“Indeed,” Dr L. admitted thoughtfully. “Go on.”

“No-one would’ve supported me, except possibly my grandmother – the only person I felt loved me for myself. And her I hardly saw. She lived in the mountains, a hundred miles away from the farm. And after her son, my uncle, had seduced me – and had been found out – how could I appeal to her? My guilt inhibited me, though the seduction wasn’t really my fault.”

“No,” Dr L. said.

“Do you know what my uncle called me? I was this timid boy – delicate and small even at fourteen – and he called me ‘White Mouse’. He seduced me in a cave, a limestone cave. I was terrified. For six months afterwards I lived on the verge of a breakdown, then collapsed at school. But I couldn’t tell anyone why. I thought I’d go to prison, be hung.”

“Who found out your uncle’s seduction of you?”

“The tutor who was teaching him at home. My uncle was about nineteen or twenty at the time, only five years older than I … Is this all important?”

“If you feel it important to you,” Dr L. said.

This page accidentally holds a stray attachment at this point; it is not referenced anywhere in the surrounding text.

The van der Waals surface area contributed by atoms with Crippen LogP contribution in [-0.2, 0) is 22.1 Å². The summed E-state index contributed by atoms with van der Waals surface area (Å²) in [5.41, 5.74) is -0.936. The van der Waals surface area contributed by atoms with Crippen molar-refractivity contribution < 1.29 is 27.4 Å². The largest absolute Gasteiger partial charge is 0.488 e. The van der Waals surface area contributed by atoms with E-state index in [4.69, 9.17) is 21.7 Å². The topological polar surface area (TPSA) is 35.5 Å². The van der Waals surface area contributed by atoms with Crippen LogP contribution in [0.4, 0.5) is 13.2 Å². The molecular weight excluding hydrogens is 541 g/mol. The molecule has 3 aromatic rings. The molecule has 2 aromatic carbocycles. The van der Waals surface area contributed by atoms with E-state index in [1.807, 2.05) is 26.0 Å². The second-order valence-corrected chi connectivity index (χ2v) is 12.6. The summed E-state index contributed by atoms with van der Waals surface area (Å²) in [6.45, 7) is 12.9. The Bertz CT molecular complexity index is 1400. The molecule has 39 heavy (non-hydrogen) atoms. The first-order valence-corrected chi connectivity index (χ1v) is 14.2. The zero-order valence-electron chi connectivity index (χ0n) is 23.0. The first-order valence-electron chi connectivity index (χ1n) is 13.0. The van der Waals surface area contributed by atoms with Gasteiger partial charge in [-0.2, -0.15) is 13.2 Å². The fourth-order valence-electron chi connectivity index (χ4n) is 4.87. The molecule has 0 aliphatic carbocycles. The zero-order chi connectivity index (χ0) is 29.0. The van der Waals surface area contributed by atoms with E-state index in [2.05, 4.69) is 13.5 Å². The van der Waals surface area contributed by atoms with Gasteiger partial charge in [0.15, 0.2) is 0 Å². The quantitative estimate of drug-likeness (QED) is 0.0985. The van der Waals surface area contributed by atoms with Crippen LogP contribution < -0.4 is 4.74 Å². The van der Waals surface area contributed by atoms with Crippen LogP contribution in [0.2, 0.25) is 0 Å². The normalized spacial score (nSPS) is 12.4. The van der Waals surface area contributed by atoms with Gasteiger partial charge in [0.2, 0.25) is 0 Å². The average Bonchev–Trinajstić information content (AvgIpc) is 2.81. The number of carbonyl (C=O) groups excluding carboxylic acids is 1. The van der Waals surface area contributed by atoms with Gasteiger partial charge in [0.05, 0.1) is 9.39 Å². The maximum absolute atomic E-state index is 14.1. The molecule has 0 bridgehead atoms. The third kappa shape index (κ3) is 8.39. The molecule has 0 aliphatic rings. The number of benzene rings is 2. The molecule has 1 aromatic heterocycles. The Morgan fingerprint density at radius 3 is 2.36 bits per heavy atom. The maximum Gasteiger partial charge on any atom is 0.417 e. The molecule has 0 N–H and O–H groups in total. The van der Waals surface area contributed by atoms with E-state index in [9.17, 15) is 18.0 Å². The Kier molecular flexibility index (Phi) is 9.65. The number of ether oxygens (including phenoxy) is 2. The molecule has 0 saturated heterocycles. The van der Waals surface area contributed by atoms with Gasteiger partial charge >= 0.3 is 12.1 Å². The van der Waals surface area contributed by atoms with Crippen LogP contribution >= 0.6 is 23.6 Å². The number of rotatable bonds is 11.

“I do, because it confirmed my guilt at a critical age … It castrated me even more emphatically than my mother had done, and made me even more guilty in my father’s eyes (though he didn’t know of the seduction).”

January 11, 1961

My father was a hard, selfish, condemning swine, with almost no friends – and that’s the truth. He was an uncultured, sneering, ignorant, provincial New Zealand farmer whom I saw as my enemy (and unfortunately internalised as such), the enemy of my sensibility, my tenderest feelings, the values I valued – all my little artistic leanings, my inarticulate puttings forth towards poetry, my terrified shy hunger for evidences of love from my environment (and God knows I got few enough)…He deserves only the hell he has given me.*

Have I exaggerated my father’s character here? No, I don’t think so. With the exception of my eldest sister, my brothers and sisters considered the old man was a tyrant, a bad-tempered unsympathetic monster, to be spoken of only with a half-apologetic laugh (as though he were listening). Even Patricia, my mildest sibling, once said, on looking at a photograph of the N.Z. homestead, the hills, the scene of our childhood: “You know, it could all have been quite beautiful if it hadn’t been for those old devils Dad and Mum. They spoiled it for us, our parents.”

*Courage’s father committed suicide the previous year


June 4, 1961

Worry, not least about the situation last night with S. He said he wanted us to relinquish (anyway for a while) our more intimate relationship: “If you don’t mind.”